Artur Uritamm

Artur Uritamm (9 September 1901 in Tõstamaa – 8 July 1982 in Pärnu) was an Estonian classical composer, organist and pedagogue.

Uritamm was a student of Artur Kapp at the Estonian Academy of Music and Theatre, graduating in 1937.[1] He was on the faculty of the same school from 1940 until 1941,[1] during which time he received a number of awards for his compositions.[2] Tiring of the academic atmosphere and unable to find a position at the conservatories in Leningrad or Moscow, he resigned to work in a mill in Koluvere, managed by his brother.[2] He was asked by Artur Kapp, then director of the Conservatory, to reconsider his decision,[2] and he returned to his alma mater in 1945, staying until 1946 and teaching music theory.[1] During the latter period he also served as the director of the Estonian Music Foundation and as the music editor of the newspaper Hammer and Sickle.[1] He was ousted from his positions by the Soviets in 1946;[1] he was also expelled from the Composers' Union for refusing to write music in the approved manner.[2] From 1946 to 1947 he served as the organist at the Estonian Evangelical Lutheran Church of St. John in Kullamaa, following in the footsteps of Johannes Tobias, whose son Rudolf, considered the founder of Estonian classical music, also spent much time at the church.[3] From 1950 to 1955 Uritamm taught music at a high school in Märjamaa, and from 1955 until 1961 he taught children at a school in Pärnu.[1]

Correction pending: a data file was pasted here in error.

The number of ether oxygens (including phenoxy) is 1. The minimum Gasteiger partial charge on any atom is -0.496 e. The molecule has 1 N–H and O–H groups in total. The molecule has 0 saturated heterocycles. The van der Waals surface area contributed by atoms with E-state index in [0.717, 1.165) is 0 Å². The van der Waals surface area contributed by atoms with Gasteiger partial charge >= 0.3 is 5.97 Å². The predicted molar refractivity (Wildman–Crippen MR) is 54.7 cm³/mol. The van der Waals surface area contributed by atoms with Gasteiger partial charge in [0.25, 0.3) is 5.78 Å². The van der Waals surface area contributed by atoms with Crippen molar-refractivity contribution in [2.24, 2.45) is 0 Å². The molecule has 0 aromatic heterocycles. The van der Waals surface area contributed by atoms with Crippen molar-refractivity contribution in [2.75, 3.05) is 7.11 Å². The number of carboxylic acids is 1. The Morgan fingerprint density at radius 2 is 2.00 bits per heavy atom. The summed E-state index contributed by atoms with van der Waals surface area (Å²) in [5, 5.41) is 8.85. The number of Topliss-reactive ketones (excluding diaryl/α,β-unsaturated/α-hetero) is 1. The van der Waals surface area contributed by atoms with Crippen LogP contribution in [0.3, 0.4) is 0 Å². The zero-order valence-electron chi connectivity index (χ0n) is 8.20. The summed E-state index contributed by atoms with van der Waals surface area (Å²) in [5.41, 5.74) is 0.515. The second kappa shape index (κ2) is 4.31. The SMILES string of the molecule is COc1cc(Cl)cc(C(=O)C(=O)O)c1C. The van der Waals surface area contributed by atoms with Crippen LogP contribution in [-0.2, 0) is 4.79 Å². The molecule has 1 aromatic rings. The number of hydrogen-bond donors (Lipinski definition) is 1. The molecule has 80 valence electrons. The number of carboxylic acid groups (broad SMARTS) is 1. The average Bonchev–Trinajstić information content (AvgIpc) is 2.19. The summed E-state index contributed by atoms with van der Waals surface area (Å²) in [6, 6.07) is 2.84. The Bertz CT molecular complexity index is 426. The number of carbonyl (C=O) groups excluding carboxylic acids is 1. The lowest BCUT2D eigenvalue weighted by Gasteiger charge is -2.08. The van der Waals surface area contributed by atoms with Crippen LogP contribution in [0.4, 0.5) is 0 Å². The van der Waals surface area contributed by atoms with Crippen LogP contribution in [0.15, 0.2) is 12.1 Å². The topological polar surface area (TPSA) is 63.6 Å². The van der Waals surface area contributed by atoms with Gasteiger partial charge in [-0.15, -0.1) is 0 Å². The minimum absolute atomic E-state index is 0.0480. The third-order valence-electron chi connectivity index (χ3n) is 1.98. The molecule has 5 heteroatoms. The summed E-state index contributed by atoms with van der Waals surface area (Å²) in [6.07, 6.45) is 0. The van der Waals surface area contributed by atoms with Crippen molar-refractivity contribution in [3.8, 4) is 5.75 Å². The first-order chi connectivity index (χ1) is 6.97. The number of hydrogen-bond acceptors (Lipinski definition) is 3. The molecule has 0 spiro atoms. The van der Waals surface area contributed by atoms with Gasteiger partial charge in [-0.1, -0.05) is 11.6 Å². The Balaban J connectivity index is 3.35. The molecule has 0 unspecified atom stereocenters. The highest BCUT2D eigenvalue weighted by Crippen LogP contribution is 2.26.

Uritamm married his wife, Ellen, in 1943. He was a vegetarian.[2] Among his friends was Neeme Järvi, who encouraged him to preserve his music.[2]

For political reasons, much of Uritamm's work remained unheard for long stretches during his career; since Estonia gained independence in 1991, however, his work has begun to appear on concert programs.[4] His music has been described as ironic and deriving some of its sonic character from folk music.[4] Little of his work has been recorded, but the piano trio Three Faces of the Homo Sovieticus, written in 1948 (premiered in 2012) was released on compact disc in 2014,[4] and two of his songs were recorded by the baritone Tiit Kuusik in 1976.[5]

ReferencesEdit

  1. ^ a b c d e f "Artur Uritamm – elulugu". opetaja.edu.ee. Retrieved 13 August 2015.
  2. ^ a b c d e f "Järvi ärgitas Artur Uritamme oma loomingut salvestama". parnupostimees.ee. 27 November 2002. Retrieved 13 August 2015.
  3. ^ "Kullamaa kogudus – Organistid". edicy.co. Retrieved 13 August 2015.
  4. ^ a b c "Veebipood. Variatio Delectat. Linernotes – Kammermuusikud". kammermuusikud.ee. Retrieved 13 August 2015.
  5. ^ "Tiit Kuusik. Metsateel – Estonian Music Information Centre". emic.ee. Retrieved 13 August 2015.